Bead Size and Milling Chamber Dimensions

If we start to scale down a mill chamber geometrically we will soon hit some critical limits. The first will be the distance between the end of the pegs and the opposing chamber wall. A minimum rule exists – this distance has to be at least three times larger than the diameter of the beads. If we undercut this factor we run the risk of jamming and destroying the beads. Figure 2 shows a large process chamber where this rule is fulfilled, and a scaled down chamber where the situation becomes critical because the rule is no longer fulfilled. Reducing the bead size is not a solution because the ratio between the particle size and the bead size has to be constant during scaling up or down, and the particle size (before grinding) is constant as well (given task). If the goal is to reduce the size of the grinding chamber, as shown in Figure 2, we have to reduce the length of the pegs. This can cause a slightly different behavior of the mill in terms of the intensity of the energy input into the mill chamber. This difference can normally be handled because the user who is responsible for the scale up will build up knowledge within a short time.

Milling Chamber Dimensions

A typical rule for scaling agitated bead mills up or down (e.g., full-volume mills) is to keep the ratio between the main dimensions (length lgc and diameter dgc) of the milling chamber constant:




and, therefore



Further, it is necessary to keep the flow velocity of the product through the mill (vsl) proportional to the cross-sectional area (Agc) of the mill. This is very important for the identical distribution of the grinding beads within the milling chamber. Depending on the type of milling chamber and its design the limits of a scale down will be reached sooner or later.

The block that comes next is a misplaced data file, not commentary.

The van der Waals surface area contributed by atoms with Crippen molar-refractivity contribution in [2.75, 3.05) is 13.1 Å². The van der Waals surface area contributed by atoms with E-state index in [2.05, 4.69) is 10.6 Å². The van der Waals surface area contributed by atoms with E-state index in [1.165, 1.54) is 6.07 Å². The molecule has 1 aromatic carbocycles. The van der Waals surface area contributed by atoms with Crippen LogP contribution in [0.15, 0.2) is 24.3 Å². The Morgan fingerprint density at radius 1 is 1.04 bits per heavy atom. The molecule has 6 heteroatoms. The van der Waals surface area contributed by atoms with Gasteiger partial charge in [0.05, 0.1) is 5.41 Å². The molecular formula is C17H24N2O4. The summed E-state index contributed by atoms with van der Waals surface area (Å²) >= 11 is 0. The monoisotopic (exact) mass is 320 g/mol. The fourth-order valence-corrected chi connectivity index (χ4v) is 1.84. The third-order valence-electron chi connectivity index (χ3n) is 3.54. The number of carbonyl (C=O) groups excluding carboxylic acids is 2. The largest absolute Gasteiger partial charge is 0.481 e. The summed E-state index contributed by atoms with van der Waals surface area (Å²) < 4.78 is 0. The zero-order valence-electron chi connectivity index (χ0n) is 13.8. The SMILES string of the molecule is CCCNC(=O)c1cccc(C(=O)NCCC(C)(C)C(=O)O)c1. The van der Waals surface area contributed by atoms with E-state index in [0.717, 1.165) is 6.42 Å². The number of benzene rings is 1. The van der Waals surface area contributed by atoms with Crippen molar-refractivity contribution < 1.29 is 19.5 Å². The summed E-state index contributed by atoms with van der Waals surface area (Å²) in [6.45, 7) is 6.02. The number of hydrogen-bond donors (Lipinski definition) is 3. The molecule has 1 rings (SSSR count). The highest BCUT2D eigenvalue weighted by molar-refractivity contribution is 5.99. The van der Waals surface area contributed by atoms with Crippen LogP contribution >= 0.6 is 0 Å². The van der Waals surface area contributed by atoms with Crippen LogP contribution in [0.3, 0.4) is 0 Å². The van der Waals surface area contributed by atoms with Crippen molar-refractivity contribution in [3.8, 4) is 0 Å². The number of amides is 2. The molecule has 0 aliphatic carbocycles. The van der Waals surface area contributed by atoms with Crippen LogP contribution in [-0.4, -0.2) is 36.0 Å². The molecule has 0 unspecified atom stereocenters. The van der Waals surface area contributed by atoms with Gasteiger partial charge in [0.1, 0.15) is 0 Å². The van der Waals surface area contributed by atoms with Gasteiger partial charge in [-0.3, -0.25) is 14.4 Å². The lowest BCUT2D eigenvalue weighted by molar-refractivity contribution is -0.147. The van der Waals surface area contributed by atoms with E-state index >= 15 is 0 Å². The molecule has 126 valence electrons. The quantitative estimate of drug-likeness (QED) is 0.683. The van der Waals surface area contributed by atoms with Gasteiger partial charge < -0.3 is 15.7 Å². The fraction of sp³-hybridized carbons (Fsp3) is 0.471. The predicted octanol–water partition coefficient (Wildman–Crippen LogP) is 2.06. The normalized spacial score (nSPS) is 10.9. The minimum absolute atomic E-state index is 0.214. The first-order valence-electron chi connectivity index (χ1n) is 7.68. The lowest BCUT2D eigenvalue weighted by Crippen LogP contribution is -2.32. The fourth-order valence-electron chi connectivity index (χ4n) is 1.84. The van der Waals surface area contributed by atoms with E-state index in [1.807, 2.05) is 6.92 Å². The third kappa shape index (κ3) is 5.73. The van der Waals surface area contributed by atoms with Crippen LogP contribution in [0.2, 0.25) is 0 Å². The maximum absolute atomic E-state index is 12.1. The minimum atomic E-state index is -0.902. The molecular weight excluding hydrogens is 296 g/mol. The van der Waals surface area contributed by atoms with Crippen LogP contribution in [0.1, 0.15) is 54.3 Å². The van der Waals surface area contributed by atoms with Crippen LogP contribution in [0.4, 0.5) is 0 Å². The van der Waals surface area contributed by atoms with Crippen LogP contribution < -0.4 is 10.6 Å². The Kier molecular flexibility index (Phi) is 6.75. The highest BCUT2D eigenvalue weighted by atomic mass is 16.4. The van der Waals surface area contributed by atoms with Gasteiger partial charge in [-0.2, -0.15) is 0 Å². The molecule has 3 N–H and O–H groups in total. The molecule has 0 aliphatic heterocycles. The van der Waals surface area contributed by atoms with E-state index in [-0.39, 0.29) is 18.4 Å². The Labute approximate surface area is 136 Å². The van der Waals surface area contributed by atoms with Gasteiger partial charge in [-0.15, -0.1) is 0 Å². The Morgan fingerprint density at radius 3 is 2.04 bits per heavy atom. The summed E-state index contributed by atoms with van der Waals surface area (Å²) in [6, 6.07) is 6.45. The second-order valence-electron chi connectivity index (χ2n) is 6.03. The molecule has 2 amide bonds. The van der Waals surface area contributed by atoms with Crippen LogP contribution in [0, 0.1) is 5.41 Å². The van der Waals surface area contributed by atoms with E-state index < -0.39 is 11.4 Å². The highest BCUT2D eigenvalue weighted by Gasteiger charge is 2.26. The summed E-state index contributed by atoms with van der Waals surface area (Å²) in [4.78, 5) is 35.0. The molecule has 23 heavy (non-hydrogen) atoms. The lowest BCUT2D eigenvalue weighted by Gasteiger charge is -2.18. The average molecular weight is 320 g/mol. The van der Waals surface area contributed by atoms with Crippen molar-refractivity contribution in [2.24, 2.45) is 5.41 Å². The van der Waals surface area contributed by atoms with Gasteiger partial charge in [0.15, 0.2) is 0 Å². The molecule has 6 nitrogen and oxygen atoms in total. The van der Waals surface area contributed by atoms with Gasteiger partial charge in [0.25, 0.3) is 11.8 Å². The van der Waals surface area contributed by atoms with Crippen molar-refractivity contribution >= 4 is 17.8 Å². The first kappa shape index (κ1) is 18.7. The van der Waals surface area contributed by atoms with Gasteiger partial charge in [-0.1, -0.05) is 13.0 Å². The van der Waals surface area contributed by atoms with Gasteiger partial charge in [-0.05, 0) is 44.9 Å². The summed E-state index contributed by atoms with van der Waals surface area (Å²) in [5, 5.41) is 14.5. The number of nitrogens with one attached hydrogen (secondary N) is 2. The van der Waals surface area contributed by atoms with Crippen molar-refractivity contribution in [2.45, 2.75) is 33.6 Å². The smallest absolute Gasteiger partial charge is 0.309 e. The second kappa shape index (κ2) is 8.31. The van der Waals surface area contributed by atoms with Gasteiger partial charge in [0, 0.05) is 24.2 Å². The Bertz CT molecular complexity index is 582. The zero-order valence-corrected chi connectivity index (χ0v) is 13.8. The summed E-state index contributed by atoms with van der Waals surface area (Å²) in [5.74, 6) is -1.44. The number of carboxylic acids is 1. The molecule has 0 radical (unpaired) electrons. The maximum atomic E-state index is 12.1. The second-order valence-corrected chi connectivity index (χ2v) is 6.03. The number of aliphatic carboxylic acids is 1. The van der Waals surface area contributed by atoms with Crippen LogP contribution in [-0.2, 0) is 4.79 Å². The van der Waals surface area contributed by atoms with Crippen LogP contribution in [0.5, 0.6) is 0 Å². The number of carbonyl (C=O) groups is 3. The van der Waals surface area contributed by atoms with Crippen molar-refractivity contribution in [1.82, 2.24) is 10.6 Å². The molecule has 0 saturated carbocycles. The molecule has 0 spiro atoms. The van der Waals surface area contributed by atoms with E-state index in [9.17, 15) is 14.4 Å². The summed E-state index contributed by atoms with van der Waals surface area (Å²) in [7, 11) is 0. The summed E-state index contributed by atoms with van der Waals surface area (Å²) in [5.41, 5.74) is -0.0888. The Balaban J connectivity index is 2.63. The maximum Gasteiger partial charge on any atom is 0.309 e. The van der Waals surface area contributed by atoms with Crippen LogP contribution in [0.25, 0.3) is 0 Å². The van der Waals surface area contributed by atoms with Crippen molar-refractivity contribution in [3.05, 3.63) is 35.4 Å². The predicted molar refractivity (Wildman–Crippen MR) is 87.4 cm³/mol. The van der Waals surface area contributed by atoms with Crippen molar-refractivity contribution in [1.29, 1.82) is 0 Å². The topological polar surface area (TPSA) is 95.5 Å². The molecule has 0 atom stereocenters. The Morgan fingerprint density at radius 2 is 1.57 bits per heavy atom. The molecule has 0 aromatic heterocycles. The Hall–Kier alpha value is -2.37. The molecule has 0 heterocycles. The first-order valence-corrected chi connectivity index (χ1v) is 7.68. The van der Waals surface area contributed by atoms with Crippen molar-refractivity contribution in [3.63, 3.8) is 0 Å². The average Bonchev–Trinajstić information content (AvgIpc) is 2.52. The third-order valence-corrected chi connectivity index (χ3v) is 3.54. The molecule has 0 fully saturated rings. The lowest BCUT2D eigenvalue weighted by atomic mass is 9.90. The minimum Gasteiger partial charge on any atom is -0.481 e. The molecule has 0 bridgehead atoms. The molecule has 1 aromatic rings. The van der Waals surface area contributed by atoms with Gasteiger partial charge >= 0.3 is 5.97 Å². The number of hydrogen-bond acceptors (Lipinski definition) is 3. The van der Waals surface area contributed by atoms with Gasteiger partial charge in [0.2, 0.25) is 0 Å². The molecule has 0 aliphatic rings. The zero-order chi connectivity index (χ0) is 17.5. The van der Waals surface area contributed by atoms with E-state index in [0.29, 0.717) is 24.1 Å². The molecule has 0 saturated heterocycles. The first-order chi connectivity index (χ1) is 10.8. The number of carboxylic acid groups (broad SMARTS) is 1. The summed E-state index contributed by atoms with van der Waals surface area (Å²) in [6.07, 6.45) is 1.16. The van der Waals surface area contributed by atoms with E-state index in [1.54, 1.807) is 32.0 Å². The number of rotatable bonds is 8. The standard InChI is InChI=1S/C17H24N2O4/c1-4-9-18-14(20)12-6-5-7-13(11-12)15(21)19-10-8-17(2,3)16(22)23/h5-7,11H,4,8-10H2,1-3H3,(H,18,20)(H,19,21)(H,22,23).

Distance Between Rotor and Stator

The mill designer tries to keep the distance between rotor and stator wall (Sgc) and the size of the pegs constant as long as possible during the scale down of a mill. This allows the local energy input per volume to remain constant as long as possible. But, as Figure 3 demonstrates, the surrounding area of a peg changes during the scaling procedure. The hypothetic trajectory of a bead accelerated by a peg becomes much shorter, and the angle (a) of the trajectory to the stator wall becomes larger if the diameter of the milling chamber is reduced. This will influence the motion behavior of the whole bead package.

Rotor Speed

The rotor speed (often measured as the tip speed of the rotor pegs, vr) determines the energy input into the milling chamber. If the dimensions of the mill are decreasing, the energy input can be kept constant over a certain range of the mill dimensions by increasing the rotation speed (Table 1).  Of course some additional speed variation may be necessary to find a stable operation point. It is important to keep in mind that with increased rotation speed and, therefore, an increased angular speed, other effects can occur.